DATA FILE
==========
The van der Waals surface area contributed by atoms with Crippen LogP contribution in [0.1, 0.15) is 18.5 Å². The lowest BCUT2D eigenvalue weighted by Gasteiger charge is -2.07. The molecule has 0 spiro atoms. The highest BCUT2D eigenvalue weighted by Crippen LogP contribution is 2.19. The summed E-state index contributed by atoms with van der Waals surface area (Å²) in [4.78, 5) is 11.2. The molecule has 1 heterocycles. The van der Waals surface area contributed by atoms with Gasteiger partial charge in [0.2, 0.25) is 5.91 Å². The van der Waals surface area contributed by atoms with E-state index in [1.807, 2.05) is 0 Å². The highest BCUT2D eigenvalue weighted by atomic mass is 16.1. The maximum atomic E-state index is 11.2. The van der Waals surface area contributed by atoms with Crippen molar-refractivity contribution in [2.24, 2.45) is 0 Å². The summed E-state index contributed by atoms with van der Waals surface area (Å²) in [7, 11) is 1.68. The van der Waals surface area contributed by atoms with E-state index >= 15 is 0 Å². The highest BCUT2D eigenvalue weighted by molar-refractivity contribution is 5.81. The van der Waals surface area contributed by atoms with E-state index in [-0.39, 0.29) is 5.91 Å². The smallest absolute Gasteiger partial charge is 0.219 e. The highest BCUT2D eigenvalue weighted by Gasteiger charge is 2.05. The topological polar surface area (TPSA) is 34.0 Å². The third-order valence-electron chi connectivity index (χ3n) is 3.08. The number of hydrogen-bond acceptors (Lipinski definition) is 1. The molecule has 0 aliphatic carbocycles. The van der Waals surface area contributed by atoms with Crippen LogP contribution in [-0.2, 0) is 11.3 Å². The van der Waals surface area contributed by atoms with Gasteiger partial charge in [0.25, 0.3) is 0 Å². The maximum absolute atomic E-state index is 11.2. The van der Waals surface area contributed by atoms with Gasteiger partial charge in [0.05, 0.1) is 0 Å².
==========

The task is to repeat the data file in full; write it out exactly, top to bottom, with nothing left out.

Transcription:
The van der Waals surface area contributed by atoms with Crippen LogP contribution in [0.1, 0.15) is 18.5 Å². The lowest BCUT2D eigenvalue weighted by Gasteiger charge is -2.07. The molecule has 0 spiro atoms. The highest BCUT2D eigenvalue weighted by Crippen LogP contribution is 2.19. The summed E-state index contributed by atoms with van der Waals surface area (Å²) in [4.78, 5) is 11.2. The molecule has 1 heterocycles. The van der Waals surface area contributed by atoms with Gasteiger partial charge in [0.2, 0.25) is 5.91 Å². The van der Waals surface area contributed by atoms with E-state index in [1.807, 2.05) is 0 Å². The highest BCUT2D eigenvalue weighted by atomic mass is 16.1. The maximum atomic E-state index is 11.2. The van der Waals surface area contributed by atoms with Crippen molar-refractivity contribution in [2.24, 2.45) is 0 Å². The summed E-state index contributed by atoms with van der Waals surface area (Å²) in [7, 11) is 1.68. The van der Waals surface area contributed by atoms with E-state index >= 15 is 0 Å². The highest BCUT2D eigenvalue weighted by molar-refractivity contribution is 5.81. The van der Waals surface area contributed by atoms with E-state index in [-0.39, 0.29) is 5.91 Å². The smallest absolute Gasteiger partial charge is 0.219 e. The highest BCUT2D eigenvalue weighted by Gasteiger charge is 2.05. The topological polar surface area (TPSA) is 34.0 Å². The third-order valence-electron chi connectivity index (χ3n) is 3.08. The number of hydrogen-bond acceptors (Lipinski definition) is 1. The molecule has 0 aliphatic carbocycles. The van der Waals surface area contributed by atoms with Crippen LogP contribution in [-0.2, 0) is 11.3 Å². The van der Waals surface area contributed by atoms with Gasteiger partial charge in [0.25, 0.3) is 0 Å². The maximum absolute atomic E-state index is 11.2. The van der Waals surface area contributed by atoms with Gasteiger partial charge in [0.05, 0.1) is 0 Å².